EGU General Assembly 2021
© Author(s) 2021. This work is distributed under
the Creative Commons Attribution 4.0 License.

Agricultural decision-making under uncertainty: a loss function on the kriging variance from soil properties predicted by infrared and X-ray fluorescence spectroscopy

Timo Breure1,2, Stephan M. Haefele1, Richard Webster1, Jacqueline A. Hannam2, Ronald Corstanje2, and Alice E. Milne1
Timo Breure et al.
  • 1Rothamsted Research, SAS, Harpenden, United Kingdom of Great Britain – England, Scotland, Wales
  • 2Cranfield University, CEAI, Cranfield, United Kingdom of Great Britain - England, Scotland, Wales

Obtaining detailed soil information at a scale suitable for variable rate application (VRA) of fertilizer requires intense sampling. Within this context, traditional wet chemistry analysis of the soil is too costly to provide sufficient detail on the spatial variation of soils within fields. Infrared and X-ray fluorescence spectroscopy of soil is much cheaper and might provide sufficient data to map the concentrations affordably. Estimates of the concentrations from spectroscopy are subject to error, however, and these errors in turn carry with them costs if they lead to under- or over-applications of fertilizer and resultant loss of potential crop yields or environmental pollution. Given a loss function and an error distribution for the estimates of the concentrations, it is possible to minimize the expected loss from VRA fertilizer management.

Within this study, we have estimated the variation of available P and K within horticultural fields and the effect of errors on the expected loss. The topsoil (0-25 cm) of four fields was sampled at numerous points and analysed by infrared and X-ray spectroscopy to provide estimates of available P and K. . The spatial variation in the estimates were modelled as mixtures of fixed and random effects by residual maximum likelihood (REML), with the spectroscopic model error accounted for in the parameter estimates. These models where then used to map the P and K content by universal kriging together with their kriging variances. Loss functions were computed based on the error distribution and a dose response curve from the literature. We then computed the total loss (compared to perfect information) for each field under VRA of fertilizer and a blanket fertilizer scheme based on the wet chemistry data.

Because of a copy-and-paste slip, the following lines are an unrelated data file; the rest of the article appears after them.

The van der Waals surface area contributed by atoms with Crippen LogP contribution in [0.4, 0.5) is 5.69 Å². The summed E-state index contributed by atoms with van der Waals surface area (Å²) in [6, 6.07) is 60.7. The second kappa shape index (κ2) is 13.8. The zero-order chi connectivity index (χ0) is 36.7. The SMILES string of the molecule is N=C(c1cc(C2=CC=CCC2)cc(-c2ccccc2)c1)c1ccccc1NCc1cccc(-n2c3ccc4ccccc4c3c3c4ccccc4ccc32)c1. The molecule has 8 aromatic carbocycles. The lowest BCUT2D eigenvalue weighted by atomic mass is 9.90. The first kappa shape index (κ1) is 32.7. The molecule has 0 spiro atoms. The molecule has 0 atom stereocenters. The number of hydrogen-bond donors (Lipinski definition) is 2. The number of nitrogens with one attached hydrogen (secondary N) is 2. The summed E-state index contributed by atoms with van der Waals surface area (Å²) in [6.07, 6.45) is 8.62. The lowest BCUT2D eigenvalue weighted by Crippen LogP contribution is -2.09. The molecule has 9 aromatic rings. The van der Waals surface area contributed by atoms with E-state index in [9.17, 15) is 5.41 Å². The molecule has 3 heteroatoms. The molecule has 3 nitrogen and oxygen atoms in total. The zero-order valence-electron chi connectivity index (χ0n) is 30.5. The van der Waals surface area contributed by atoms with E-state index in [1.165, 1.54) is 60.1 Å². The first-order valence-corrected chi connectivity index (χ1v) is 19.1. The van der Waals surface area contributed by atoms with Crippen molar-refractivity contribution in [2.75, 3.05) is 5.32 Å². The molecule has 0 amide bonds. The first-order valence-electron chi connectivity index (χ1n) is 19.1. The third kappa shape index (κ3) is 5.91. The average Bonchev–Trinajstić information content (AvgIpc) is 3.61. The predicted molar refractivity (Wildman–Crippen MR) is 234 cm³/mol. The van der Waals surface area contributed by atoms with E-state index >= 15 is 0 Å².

Underestimation of the error variance in four out of eight linear mixed models underlines the importance of error propagation to estimate the short-scale spatial variance of the soil property correctly. As expected, the optimum fertilizer rate when accounting for uncertainty tends towards over-application. The asymmetry of the loss function described that underestimation generally leads to a higher loss compared to overestimation of soil P and K. The effect of error variance on the expected loss was further found to be dependent on the range of the kriging predictions relative to the parameterization of the dose response curve. There was a financial incentive for VRA of P fertilizer but not for K. Additionally there is an environmental incentive for VRA of P because much less fertilizer would be applied compared to a blanket fertilizer rate based on wet chemistry data.

How to cite: Breure, T., Haefele, S. M., Webster, R., Hannam, J. A., Corstanje, R., and Milne, A. E.: Agricultural decision-making under uncertainty: a loss function on the kriging variance from soil properties predicted by infrared and X-ray fluorescence spectroscopy, EGU General Assembly 2021, online, 19–30 Apr 2021, EGU21-12615,, 2021.

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